The coin shown here is a late example of a round ‘silver’ threepenny piece. Such coins were discontinued in 1945. The coin had the nickname a Joey.

The first threepenny coins were minted in the reign of King Edward VI in 1547. The threepence was made from 92.5% silver until 1920, when the silver content was reduced to 50%. The coin featured here is dated 1939 and so has the lower silver content.

The coin is small to reflect its value in silver. A silver sixpence weighed twice as much and a silver shilling twice as much as a sixpence. The relative size of some small coins is shown below.

The obverse side of the coin was a portrait of the monarch, but the reverse design was not constant, as illustrated below. The design on the reverse of this Memory Box coin was introduced in 1937. The portrait of King George VI faces left, as did that of his father. Had coins been issued for the reign of Edward VIII, his image would have traditionally faced right.

The 12 sided threepenny bit commenced in 1937 whilst production of the silver coin continued for a while. It ceased to be legal tender after 31 August 1971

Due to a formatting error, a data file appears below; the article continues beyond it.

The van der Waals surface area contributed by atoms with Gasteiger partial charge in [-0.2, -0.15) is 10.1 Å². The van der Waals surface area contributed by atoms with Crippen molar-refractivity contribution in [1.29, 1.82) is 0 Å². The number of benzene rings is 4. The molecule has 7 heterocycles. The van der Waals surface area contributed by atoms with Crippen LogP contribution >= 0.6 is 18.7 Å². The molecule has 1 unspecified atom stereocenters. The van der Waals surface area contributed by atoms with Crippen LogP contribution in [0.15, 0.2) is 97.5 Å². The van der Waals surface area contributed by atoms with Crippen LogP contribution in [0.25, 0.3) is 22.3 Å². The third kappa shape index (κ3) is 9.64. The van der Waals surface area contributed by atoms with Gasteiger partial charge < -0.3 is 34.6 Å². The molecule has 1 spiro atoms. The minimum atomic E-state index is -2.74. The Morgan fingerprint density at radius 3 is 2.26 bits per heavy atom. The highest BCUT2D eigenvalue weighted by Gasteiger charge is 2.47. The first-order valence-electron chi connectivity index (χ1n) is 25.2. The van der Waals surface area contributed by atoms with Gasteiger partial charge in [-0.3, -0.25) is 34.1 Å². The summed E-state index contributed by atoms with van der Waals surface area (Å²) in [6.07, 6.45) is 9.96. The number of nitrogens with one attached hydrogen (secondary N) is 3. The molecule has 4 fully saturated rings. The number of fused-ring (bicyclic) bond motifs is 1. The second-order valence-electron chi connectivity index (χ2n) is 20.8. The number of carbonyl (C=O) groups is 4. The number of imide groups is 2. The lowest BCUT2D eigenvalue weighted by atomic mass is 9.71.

Any reference to pence prior to 1971 referred to ‘old’ pre-decimalisation pennies.

More information:

Date 1930s, 1940s
Material(s) MetalSilver
Item number MBPO32

Questions to help you remember using this item

  • When have you seen or possessed a silver threepenny piece? If you have which monarch was on the face of the coin?
  • Have you ever hidden a coin in a Christmas Pudding? If so, was it made from pure silver, that means it would have been minted before 1920?
  • The threepenny coin was nicknamed a Joey. What was a sixpenny coin known as? Also what was a shilling coin known as?
  • How many threepenny coins did it take to make a pound?

User Stories

Sadly I had several Victorian silver threepenny bits, but they were lost when lent to a school. I still have later ones.

The size of the silver threepenny bit is compared with other small coins below

Here are some images of threepenny coins

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